Debaters recognized for act of courage

Saturday, September 5, 2015
Jason E. Silvers/Tribune photo Fort Scott High School Principal Shawn Thomas recognizes FSHS student Darby Toth, center, and other members of the FSHS debate team Friday afternoon for the students' efforts in helping with an emergency health situation last month. Toth became emotional during a pep rally held at Frary Field in which the students received applause and a standing ovation for their deed.

Fort Scott High School student Darby Toth and a group of her fellow classmates were recognized Friday for their acts of courage and leadership at a recent school event.

Toth was among a group of more than 30 FSHS debate team members who attended a debate clinic Aug. 28 at Blue Valley High School. The students were recognized by FSHS Principal Shawn Thomas for their efforts in helping an assistant debate coach who experienced health issues at the debate clinic.

The recognition took place during a pep rally Friday at Frary Field prior to the FSHS Tigers' first football game of the season in Parsons.

"A sponsor experienced some medical issues which were serious," Thomas said during the pep rally.

As he recognized the group of students who helped the sponsor last week, Thomas mentioned how he has talked with FSHS students recently about leadership at the school.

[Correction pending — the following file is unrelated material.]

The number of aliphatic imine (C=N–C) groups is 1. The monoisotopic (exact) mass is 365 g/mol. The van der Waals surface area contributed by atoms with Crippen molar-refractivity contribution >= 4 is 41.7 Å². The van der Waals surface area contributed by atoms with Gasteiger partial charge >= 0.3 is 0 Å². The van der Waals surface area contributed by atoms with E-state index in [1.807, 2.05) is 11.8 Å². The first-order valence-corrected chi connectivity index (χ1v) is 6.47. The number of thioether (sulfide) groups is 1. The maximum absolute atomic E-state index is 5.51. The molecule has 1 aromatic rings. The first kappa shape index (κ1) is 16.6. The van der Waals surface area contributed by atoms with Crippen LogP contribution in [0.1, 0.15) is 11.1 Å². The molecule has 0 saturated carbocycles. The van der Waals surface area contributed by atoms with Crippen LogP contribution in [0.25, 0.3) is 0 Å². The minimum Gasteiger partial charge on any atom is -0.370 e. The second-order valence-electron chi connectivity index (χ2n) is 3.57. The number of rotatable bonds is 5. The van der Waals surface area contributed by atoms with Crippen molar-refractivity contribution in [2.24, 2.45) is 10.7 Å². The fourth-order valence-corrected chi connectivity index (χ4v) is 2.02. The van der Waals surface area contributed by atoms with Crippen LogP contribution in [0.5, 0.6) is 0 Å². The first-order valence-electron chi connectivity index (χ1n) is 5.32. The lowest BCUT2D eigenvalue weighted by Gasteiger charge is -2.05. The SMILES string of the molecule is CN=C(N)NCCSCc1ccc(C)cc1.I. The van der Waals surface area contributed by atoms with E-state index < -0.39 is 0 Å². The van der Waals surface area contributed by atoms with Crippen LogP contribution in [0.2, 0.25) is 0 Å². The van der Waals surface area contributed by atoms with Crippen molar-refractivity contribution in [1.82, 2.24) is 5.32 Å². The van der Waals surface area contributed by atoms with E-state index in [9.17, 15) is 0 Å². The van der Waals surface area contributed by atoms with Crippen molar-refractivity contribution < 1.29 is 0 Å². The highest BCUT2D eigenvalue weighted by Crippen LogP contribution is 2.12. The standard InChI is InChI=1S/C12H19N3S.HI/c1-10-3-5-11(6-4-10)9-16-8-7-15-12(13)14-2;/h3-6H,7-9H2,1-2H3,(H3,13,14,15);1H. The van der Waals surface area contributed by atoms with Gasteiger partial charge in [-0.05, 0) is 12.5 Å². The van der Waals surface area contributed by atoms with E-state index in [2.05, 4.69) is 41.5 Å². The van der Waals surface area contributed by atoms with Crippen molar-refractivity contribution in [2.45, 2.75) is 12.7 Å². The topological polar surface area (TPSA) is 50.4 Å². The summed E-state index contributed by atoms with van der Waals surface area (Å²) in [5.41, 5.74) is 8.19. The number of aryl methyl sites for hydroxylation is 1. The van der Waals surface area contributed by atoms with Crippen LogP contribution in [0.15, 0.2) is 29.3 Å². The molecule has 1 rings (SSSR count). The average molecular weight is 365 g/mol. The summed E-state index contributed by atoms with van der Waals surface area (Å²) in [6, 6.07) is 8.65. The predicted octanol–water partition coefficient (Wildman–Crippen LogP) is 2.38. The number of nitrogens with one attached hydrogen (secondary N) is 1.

"If this isn't an example of leadership, I don't know what is," he said.

Thomas said the students were "extremely helpful" in assisting the coach by performing CPR and defibrillation efforts, and commended them for their handling of an emergency health situation.

"They exhibited courage and bravery," Thomas said. "All of those kids did a great job. She (Toth) exhibited the skills she had learned."

Toth, who became emotional when she and her fellow classmates received a round of applause and a standing ovation for their deed, talked with the Tribune following the pep rally.

"We got off the bus. He (the assistant coach) was doing fine," Toth said. "He just suddenly fell over and passed out and started turning blue."

Toth said she "ran into the classroom" and started performing CPR and using an automated external defibrillator (AED). Other students called 911 and got the attention of a teacher. Toth said the rest of the team went into the library at the school.

"I was terrified," Toth said of her initial reaction when the incident occurred.

Toth said she worked as a lifeguard at the Fort Scott Aquatic Center this summer and put her learned skills to use in a real-life emergency situation.

"I want to thank my managers for the proper training," she said. "Somebody needed to do something. I just did what needed to be done."

Thomas and Toth said they recently learned the assistant coach was still in the hospital Friday, but Thomas said he heard he "was doing fine." Toth said she later learned the coach had a heart attack.

"I heard he had met up with a surgeon ... and he feels great," Toth said.